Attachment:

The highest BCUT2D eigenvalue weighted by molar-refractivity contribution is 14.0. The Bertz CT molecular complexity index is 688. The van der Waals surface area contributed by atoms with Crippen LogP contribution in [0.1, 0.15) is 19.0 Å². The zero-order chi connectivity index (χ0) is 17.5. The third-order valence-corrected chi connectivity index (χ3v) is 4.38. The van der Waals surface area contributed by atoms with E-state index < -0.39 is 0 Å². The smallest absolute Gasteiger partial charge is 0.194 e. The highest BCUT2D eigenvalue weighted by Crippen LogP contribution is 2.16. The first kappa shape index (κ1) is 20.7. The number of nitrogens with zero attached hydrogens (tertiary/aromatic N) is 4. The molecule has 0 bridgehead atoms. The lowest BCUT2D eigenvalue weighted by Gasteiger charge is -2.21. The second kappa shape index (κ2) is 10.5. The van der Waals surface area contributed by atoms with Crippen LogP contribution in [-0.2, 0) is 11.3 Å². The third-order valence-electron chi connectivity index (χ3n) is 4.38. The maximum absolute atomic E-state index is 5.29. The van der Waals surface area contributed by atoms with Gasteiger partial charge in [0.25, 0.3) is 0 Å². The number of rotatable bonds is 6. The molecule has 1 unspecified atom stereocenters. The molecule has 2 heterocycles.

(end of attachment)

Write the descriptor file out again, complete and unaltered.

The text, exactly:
The highest BCUT2D eigenvalue weighted by molar-refractivity contribution is 14.0. The Bertz CT molecular complexity index is 688. The van der Waals surface area contributed by atoms with Crippen LogP contribution in [0.1, 0.15) is 19.0 Å². The zero-order chi connectivity index (χ0) is 17.5. The third-order valence-corrected chi connectivity index (χ3v) is 4.38. The van der Waals surface area contributed by atoms with E-state index < -0.39 is 0 Å². The smallest absolute Gasteiger partial charge is 0.194 e. The highest BCUT2D eigenvalue weighted by Crippen LogP contribution is 2.16. The first kappa shape index (κ1) is 20.7. The number of nitrogens with zero attached hydrogens (tertiary/aromatic N) is 4. The molecule has 0 bridgehead atoms. The lowest BCUT2D eigenvalue weighted by Gasteiger charge is -2.21. The second kappa shape index (κ2) is 10.5. The van der Waals surface area contributed by atoms with Crippen LogP contribution in [-0.2, 0) is 11.3 Å². The third-order valence-electron chi connectivity index (χ3n) is 4.38. The maximum absolute atomic E-state index is 5.29. The van der Waals surface area contributed by atoms with Gasteiger partial charge in [0.25, 0.3) is 0 Å². The number of rotatable bonds is 6. The molecule has 1 unspecified atom stereocenters. The molecule has 2 heterocycles.